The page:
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Transgender in Ireland: What are the laws around changing your gender?

The government is considering proposals to allow children aged 16 and 17 to self-declare their gender.

Image: Shutterstock/nito

THIS JULY WILL mark four years since the Gender Recognition Bill was passed by the Dáil and the Seanad. Those new laws resulted in at least 297 people in Ireland being issued with gender recognition certs since July 2015.

The approval of  the Gender Recognition Act (GRA) meant that Ireland became the fourth country in the world to give people a right to a gender based on self-declaration.

Previously, applicants would have to provide supporting testimony from endocrinologists and psychiatrists, a requirement that was dropped after fierce opposition from activists, who argued that this meant some people were “forced to get a divorce to have their gender recognised”.

Two years later, an amendment to the bill would make it possible for teenagers aged 16-17 to do the same if they had parental consent; the government is currently considering plans to allow teenagers aged 16 and 17 years old to self-declare their gender.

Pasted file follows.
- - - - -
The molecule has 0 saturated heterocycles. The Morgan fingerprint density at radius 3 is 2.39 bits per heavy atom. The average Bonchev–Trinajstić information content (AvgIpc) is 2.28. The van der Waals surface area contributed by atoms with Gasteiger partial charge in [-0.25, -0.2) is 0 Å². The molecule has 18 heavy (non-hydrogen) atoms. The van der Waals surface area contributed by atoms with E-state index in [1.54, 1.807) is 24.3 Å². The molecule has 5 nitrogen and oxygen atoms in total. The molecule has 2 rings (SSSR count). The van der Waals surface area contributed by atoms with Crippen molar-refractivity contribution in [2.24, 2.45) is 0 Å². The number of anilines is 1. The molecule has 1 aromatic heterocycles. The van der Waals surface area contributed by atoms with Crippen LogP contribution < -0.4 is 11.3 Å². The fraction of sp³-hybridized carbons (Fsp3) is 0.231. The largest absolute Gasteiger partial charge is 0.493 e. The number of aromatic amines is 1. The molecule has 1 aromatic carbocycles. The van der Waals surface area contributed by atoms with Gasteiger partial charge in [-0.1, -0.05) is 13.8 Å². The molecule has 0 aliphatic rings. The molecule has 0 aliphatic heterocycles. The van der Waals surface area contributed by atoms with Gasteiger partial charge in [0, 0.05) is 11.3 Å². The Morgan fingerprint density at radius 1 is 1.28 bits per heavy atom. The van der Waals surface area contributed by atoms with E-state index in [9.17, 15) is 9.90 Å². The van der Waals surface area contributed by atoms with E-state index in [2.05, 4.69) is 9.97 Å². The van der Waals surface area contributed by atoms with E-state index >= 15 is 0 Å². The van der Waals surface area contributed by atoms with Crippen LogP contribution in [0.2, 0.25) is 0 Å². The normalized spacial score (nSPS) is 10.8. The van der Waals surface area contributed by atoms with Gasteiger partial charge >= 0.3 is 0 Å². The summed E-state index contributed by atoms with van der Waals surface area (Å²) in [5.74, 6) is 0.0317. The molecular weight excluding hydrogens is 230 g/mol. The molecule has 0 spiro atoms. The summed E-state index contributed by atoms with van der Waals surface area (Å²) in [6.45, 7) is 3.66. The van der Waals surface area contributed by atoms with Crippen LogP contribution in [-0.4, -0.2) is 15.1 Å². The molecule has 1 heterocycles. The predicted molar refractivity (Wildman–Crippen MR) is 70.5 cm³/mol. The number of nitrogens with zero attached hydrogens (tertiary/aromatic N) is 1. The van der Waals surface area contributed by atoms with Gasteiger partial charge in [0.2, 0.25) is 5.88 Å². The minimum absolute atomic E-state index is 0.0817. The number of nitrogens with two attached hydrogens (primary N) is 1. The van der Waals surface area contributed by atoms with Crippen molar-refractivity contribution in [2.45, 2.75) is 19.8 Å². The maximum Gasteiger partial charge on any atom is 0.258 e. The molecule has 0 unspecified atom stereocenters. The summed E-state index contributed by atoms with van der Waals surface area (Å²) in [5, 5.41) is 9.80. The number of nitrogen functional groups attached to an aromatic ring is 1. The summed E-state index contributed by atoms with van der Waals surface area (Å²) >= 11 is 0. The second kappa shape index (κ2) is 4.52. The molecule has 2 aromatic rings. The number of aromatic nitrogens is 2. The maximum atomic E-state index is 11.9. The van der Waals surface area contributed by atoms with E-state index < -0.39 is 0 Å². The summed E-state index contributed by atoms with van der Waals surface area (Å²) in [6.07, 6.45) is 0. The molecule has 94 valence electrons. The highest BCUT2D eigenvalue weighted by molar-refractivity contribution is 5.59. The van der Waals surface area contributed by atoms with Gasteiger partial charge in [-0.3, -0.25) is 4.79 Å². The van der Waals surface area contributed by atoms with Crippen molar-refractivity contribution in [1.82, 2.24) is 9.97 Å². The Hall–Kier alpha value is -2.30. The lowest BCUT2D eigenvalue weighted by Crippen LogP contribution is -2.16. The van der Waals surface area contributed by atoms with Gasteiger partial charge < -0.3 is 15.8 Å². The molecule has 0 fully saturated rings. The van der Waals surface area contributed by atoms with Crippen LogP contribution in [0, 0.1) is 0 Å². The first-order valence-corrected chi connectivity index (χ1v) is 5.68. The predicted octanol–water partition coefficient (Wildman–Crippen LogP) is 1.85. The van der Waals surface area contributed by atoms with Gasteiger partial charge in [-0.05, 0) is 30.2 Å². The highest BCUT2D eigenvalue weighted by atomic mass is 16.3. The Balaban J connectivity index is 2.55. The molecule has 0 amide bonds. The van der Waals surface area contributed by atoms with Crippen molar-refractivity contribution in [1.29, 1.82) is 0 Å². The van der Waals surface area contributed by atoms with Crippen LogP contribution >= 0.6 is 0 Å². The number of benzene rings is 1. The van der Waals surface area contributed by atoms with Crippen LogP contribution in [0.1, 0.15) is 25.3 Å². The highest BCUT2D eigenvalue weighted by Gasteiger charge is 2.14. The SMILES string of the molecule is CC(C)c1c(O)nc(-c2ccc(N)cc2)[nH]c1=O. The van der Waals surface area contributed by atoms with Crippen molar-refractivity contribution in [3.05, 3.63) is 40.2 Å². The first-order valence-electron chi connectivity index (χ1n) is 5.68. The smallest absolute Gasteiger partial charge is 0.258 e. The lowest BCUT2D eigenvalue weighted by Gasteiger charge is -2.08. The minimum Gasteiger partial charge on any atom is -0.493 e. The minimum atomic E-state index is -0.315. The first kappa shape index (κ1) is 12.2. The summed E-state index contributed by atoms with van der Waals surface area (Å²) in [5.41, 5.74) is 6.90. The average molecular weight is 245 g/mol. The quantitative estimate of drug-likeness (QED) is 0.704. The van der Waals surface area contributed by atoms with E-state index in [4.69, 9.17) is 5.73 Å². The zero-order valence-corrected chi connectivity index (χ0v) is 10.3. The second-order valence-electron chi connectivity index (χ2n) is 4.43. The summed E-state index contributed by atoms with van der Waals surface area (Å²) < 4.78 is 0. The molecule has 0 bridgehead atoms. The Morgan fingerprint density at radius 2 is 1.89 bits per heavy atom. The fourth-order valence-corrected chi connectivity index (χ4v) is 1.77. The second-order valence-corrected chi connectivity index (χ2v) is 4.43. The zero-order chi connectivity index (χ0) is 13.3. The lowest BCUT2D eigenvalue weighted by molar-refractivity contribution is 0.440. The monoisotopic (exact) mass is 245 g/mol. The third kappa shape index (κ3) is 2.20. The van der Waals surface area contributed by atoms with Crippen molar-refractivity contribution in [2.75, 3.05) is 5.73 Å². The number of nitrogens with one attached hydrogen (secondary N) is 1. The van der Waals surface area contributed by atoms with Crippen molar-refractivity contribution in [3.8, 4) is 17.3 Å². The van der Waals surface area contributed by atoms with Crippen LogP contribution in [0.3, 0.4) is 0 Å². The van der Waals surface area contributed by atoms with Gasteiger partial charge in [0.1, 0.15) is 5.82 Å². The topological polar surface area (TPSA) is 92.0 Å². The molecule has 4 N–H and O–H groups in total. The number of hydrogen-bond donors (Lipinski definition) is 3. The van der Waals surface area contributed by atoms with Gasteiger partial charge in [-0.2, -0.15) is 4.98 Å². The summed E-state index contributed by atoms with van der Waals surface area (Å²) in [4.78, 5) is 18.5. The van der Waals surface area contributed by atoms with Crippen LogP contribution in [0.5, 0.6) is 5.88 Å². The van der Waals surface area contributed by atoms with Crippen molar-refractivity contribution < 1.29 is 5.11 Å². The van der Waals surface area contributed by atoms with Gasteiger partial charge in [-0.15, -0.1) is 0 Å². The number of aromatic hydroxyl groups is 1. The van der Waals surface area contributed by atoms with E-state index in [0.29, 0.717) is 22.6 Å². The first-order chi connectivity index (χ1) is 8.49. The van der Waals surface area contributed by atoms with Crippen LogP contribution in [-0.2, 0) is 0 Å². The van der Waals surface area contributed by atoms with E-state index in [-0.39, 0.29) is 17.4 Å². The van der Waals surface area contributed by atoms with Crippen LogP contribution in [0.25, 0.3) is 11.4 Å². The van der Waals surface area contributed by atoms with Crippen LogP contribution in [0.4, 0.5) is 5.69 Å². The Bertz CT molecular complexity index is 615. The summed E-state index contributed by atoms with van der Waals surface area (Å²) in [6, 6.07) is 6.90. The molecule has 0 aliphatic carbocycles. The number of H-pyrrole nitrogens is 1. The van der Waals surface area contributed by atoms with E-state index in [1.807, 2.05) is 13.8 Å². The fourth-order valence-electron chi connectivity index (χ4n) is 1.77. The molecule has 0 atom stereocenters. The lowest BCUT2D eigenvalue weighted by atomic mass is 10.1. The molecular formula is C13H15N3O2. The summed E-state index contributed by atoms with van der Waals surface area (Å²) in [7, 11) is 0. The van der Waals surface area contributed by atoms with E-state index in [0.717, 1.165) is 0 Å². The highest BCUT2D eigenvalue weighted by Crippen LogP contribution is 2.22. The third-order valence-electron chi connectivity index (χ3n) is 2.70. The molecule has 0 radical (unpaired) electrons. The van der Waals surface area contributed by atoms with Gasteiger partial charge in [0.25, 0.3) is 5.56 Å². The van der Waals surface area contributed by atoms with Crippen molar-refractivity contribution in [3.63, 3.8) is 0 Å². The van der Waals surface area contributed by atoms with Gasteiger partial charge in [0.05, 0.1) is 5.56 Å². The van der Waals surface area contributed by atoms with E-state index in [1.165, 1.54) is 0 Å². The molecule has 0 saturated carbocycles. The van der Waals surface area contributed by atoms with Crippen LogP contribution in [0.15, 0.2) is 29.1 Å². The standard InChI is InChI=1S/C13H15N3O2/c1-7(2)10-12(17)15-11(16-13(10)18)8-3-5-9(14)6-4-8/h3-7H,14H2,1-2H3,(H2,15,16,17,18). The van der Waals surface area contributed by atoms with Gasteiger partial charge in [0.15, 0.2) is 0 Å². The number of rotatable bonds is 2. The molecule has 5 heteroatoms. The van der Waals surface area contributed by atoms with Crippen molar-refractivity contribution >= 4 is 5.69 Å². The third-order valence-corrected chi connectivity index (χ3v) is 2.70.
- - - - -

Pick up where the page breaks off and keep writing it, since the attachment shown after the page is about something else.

The campaign to secure the right to self declare is closely linked to the same-sex marriage movement, and separately, were advanced by the court battles of Lydia Foy against the Irish State.

Foy’s repeated legal actions to acquire a new birth cert led the Irish courts to admit that there was nothing in Irish law to allow for Foy’s birth record to be amended.

The GRA

Under the Gender Recognition Act (GRA), people who wish to have their change of gender recognised by the State – in birth certs, passports, driving licenses – would simply make a formal declaration of their “settled and solemn intention”, or to live in a preferred gender, to the Department of Social Protection.

In order to change your gender with the State, a person needs to sign a statutory declaration that states:

i) have a settled and solemn intention to live in the preferred gender for the rest of my life,
ii) understand the consequences of the application, and
iii) make this application of my own free will.

Transgender declaration Source: Department of Social Protection

The Gender Recognition Bill, although widely praised, was criticised for not including the needs of those aged under 18, non-binary people and people with an intersex condition*.

Under the law, 16 and 17-year-olds are required to obtain a court order and testimony from a guardian in order to have their preferred gender recognised. Transgender campaigners argue that children should have the right to change their gender without needing parental consent.

If you are under 16, it is not possible to change your gender that is recognised by the State.

Earlier this year, a government-commissioned review proposed a system of gender recognition be introduced for children where parental consent was given, third-party support for the child and family was available, and there was a straightforward revocation process.